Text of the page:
Opening Day will welcome not only a new baseball season, but a slew of baseball-related beers with it.
Two beers pay homage to Joe Nuxhall, the legendary Reds pitcher and broadcaster. MadTree’s Rounding Third is a salute to Nuxhall's famous radio sign-off, "This is the old left-hander rounding third and heading for home."
Rounding Third is MadTree's spring seasonal meant to celebrate Opening Day and the hope that comes from a new season of baseball. This beer is perfect for sitting on the porch listening to the ballgame on the radio. The recipe is available here for any homebrewers that want to re-create it themselves.
“We are really excited to be serving Rounding Third at Great American Ball Park this season. You'll find it at a few places around the stadium and it is easy to spot with the baseball bat tap handle,” said Mike Stuart of MadTree. “There will be lots of Rounding Third available on Opening Day at Fountain Square as we team up with Give Back Cincinnati to take over the square.”
Rivertown is offering the second tip of the cap to the Old Lefthander with Nuxy's Red Rye-P-A. It is a one-off batch to celebrate the Reds, first made last year to celebrate the city of Cincinnati for hosting the All-Star Game.
DogBerry might be the most baseball-crazed brewery in the area, though, with five different beers inspired by the local nine.
Turnin' Two IPA refers to a double play, On the Black IPA refers to a pitch that just caught the edge of the plate and On the Aisle Kolsch refers to Dogberry’s seats at the ballpark. Specific players inspired two more beers: Red No. 14 Amber refers to Pete Rose, and Eric the Red English IPA was inspired by Eric Davis, the electrifying centerfielder from the 1980s and early '90s.
“There is a poster in our taproom that shows Eric Davis with an oversized .44 Magnum pistol with baseballs for bullets; we use magnum hops to bitter this beer,” said Tony Meyer of DogBerry.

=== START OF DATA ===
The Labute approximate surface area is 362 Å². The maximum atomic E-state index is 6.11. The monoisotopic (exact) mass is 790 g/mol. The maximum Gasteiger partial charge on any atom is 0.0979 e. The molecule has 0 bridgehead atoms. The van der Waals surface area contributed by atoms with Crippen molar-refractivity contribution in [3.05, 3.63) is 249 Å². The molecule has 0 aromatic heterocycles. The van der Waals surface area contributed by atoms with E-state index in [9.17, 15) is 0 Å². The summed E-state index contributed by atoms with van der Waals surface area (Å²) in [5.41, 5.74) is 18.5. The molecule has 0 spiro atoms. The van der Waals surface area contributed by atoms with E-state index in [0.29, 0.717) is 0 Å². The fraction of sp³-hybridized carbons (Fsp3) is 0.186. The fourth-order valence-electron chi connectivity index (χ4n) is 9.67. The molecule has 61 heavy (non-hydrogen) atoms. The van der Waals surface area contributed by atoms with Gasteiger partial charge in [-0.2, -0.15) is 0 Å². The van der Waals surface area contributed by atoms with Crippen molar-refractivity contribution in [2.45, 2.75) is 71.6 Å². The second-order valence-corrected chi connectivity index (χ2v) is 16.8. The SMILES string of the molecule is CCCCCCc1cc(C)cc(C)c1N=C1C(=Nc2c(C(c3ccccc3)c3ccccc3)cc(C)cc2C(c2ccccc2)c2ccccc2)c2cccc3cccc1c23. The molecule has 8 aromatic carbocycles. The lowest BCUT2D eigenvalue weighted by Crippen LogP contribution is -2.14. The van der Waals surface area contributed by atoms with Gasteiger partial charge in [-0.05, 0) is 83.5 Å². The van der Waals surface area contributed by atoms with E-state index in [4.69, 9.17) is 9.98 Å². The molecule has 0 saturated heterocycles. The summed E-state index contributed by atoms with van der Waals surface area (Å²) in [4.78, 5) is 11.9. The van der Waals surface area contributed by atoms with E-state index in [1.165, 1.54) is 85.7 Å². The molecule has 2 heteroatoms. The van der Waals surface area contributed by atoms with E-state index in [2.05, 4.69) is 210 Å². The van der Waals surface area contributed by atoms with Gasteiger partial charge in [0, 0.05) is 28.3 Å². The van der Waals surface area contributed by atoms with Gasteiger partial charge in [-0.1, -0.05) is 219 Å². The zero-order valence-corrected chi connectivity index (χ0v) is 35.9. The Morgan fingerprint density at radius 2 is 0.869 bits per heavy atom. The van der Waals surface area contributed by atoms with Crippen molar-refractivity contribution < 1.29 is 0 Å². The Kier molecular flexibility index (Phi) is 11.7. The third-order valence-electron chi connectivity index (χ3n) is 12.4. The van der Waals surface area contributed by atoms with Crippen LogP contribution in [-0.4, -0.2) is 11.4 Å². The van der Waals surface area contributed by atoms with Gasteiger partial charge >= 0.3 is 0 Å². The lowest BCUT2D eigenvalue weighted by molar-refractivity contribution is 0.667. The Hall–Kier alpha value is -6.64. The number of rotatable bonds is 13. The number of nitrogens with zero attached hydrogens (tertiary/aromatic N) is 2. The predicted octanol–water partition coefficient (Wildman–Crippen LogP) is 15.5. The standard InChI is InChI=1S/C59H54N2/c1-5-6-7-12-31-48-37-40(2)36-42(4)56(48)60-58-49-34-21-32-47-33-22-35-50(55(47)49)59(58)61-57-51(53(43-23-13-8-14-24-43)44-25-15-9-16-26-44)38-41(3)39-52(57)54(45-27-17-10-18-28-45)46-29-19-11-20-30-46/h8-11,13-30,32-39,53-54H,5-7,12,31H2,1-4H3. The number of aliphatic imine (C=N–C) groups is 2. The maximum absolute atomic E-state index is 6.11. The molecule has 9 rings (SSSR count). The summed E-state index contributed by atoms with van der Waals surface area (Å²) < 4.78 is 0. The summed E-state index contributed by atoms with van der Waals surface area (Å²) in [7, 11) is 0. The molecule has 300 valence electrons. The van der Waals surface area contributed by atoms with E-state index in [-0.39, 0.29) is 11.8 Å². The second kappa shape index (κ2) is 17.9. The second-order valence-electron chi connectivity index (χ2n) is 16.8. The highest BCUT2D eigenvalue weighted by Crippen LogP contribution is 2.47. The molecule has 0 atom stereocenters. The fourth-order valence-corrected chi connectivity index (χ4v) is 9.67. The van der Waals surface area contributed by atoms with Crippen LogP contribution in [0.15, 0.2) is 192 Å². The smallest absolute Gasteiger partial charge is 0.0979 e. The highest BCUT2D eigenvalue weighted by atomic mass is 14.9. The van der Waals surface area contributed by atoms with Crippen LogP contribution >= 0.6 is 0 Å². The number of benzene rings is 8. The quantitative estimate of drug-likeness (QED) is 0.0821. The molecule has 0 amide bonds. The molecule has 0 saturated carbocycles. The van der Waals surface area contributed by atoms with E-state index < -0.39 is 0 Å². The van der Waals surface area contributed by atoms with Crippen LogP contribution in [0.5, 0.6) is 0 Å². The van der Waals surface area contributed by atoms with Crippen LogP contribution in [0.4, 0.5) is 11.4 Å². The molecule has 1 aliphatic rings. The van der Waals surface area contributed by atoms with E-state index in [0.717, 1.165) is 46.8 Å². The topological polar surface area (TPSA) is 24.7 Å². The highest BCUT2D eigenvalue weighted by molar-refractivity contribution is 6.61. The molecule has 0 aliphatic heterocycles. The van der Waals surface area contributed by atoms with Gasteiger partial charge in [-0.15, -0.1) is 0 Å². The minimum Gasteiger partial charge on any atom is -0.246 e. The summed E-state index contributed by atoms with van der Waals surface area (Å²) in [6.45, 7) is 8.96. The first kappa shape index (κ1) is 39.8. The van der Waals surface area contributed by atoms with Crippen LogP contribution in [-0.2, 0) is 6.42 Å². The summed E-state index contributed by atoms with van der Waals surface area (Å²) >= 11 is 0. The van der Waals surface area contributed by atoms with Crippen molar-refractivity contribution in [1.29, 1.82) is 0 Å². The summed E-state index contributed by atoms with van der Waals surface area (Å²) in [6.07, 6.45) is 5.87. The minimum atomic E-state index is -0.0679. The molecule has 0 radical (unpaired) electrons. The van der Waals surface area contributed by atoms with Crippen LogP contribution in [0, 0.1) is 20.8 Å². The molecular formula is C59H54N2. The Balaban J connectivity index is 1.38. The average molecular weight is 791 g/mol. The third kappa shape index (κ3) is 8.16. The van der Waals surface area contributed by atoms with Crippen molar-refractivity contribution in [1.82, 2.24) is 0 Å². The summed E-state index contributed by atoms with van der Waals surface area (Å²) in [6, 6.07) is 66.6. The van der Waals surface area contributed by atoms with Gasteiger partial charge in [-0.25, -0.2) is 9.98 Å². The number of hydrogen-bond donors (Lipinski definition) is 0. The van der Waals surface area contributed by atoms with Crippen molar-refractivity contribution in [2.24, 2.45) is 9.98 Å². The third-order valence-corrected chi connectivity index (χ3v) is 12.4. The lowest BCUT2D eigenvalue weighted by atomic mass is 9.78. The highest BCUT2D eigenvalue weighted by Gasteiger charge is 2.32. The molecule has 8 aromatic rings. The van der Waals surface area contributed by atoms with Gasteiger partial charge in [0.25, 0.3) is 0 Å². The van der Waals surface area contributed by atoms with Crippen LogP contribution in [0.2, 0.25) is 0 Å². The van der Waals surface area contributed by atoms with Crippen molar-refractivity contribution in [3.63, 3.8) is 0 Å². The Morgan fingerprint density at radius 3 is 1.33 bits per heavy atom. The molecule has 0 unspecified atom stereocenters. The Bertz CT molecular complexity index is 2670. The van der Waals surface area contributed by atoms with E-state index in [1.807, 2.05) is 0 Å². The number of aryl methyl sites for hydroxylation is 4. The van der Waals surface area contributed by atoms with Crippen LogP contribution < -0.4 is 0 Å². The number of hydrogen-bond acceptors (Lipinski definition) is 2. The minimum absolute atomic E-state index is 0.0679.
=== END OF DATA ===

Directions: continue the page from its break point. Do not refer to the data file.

Taft’s Ale House has Second Base, an American lager that won Cincinnati's oldest homebrewers competition, earning a spot on tap at the brewpub. Second Base is meant to be a ballpark lager – an alternative to the mass-produced American lagers currently served at ballgames. It's a beer that head brewer Kevin Moreland said his father and grandfather – men who "drank the cheapest of beers" – would love, but it also will appeal to craft beer enthusiasts.
Old Wooden Tooth, a nod to George Washington, is a Russian Imperial Stout that has been aging in bourbon barrels for the past year. Packaged in 500-milliliter bottles, each one comes with a custom branded wooden box. Each neck flag and label are custom printed with nine colors, including a metallic copper ink on a cherry veneer label, and the bottles will be available for purchase on Opening Day at 9 a.m. in Nellie's Tap Room (Taft's ground-level bar), with a two-bottle limit.
Moerlein Red Lager, billed as “the perfect complement to spring weather and baseball,” also will be released in time for Opening Day. It will be red in color, in honor of the hometown team, and have a light caramel flavor without being hoppy.
Rhinegeist’s Hustle Rye Pale Ale already has begun popping up around town in its distinctive baseball-looking can. The name is a play on Pete Rose’s nickname, Charlie Hustle, and the taste reflects its namesake, offering a variety of flavors without being overpowering.
Fibonacci’s Belgian Tripel is called the Dummy Tripel and is named after Dummy Hoy, a baseball player who played for the Reds in the 19th century. The brewery has honored Hoy, the only player to ever throw three runners out at home in the same inning, by naming its Tripel (triple) beer after him.
Other baseball beers this season include Old Firehouse Brewing’s Code 3 Red Ale, which features a baseball on its new can; Ei8ht Ball’s popular Red Drink Red IPA, which features an homage to Ken Griffey Jr. on the label; Cellar Dweller's shout-out to the Reds’ mascot, a Red Rye IPA called Gapper; and Braxton’s Sparky, a hoppy wheat ale that will be in the taproom during baseball season only.
With so many beers to choose from, baseball and beer fans should be content this spring and summer – even if the mighty Casey does strike out.